2-7 The Poverty Of Jesus

Rich Man In A Poor Man's Shirt

Jesus was poor (1). He was from Nazareth, a village of between 200 to 2,000 people, about 7 km. away from Sepphoris, a city of 40,000. And He would have gone through the process of socialization which anyone does who lives in a village under the shadow of the big town. He is described as a tekton  or manual worker (" carpenter" in many translations). " A tekton was at the lower end of the peasant class, more marginalized than a peasant who owned a small piece of land. We should not think of a tekton as being a step up from a subsistence farmer; rather, a tekton belonged to a family that had lost its land" (2) . The problem was that the Jewish authorities insisted that the tithes were still paid, and these could amount to around 20% of agricultural income. But the Romans added their own heavy taxation system on top of this. Farmers had to pay a 1% land tax, plus  a 12% crop tax on produce, as well as various other custom, toll and tribute taxes. For those who wished to be obedient to the Government as well as the Jewish law, there was a total taxation of around 35%. Those who could no longer pay their taxes to Rome lost their land, and a tekton was one in this class. It has been noted: “Some peasant who were forced from their lands turned to carpentry as a profession”(3). A case has even been made that the term "Abba" ['daddy'] was specifically "from lower class Palestinian piety" (4). If this is so, then we see yet another window into the poverty of the Lord Jesus, extending even to the kind of language He used to address His Father in prayer. So Jesus was Himself marginalized, the poorest of the poor [perhaps because of paying all the required taxes and not being dishonest], in one of the poorest corners of the Roman empire. The poor needn't think of Jesus as so Heavenly that He doesn't know their crises; the crises that come from not having food or money, the problems of drought, the worry about the weather, the rains not coming, the problem of broken equipment and worn out clothes and shoes, the distress that a little brother is sick, there's medicine in the nearby town, but no money for it...He knows. He really does. He can and does relate to all this. And it's why He is so especially watchful, according to His own teaching, of how we respond to those in such need. It means a lot to Him; because as a poor man, He must have known what it was to receive charity, to be given a few eggs by a neighbour, some milk from a kind woman down the street. When He taught " Blessed are the poor...the hungry" , He immediately had a realness and credibility. For all the poor want to be better off. But He was so self-evidently content with who He was. The poor also want a bit more security for the future than just knowing that they have enough food for today. Yet Jesus could teach people to pray only for the food they needed for each day. And they were to forgive their debtors. This was radical stuff for people who lived a generally hand to mouth existence as day labourers and subsistence farmers. Only if Jesus was real and credible would people have flocked to hear Him and taken His teaching seriously. The fact He preached to the poor was a sign that He was indeed Messiah (Lk. 7:22); the context of that passage suggests it was something totally unusual, that a religious leader should bother with the poor. Serious religion was some kind of hobby for those rich enough to be able to spare the time for it. But Jesus turned all this upside down; He, the poor man, preached to the poor, and showed them that God and salvation was truly for them more than anyone else.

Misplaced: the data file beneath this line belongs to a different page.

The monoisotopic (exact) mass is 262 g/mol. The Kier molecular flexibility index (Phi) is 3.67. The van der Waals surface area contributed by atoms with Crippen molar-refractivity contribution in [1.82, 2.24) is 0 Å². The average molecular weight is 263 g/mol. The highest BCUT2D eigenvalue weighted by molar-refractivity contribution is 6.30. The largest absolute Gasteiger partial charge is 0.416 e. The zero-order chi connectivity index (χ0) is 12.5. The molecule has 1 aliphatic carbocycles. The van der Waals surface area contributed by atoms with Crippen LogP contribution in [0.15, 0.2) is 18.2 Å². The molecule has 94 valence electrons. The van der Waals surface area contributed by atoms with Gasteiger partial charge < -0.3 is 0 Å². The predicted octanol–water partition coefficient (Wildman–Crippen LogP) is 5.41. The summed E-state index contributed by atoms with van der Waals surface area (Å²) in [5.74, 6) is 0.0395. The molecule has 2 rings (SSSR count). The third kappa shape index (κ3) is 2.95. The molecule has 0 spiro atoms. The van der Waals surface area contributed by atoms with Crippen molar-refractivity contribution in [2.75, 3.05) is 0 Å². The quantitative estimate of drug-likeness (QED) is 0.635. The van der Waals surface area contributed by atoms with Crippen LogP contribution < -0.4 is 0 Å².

That God's Son could be a normal working class person actually says a lot about the humility of God Himself. Jn. 5:17 has been translated: "My Father is a working man to this day, and I am a working man myself". No less an authority than C.H. Dodd commented: "That the Greek words could bear that meaning is undeniable" (5). I find especially awsome the way Mary mistakes the risen Lord for a lowly gardener- He evidently dressed Himself in the clothes of a working man straight after His resurrection, a far cry from the haloed Christ of high church art.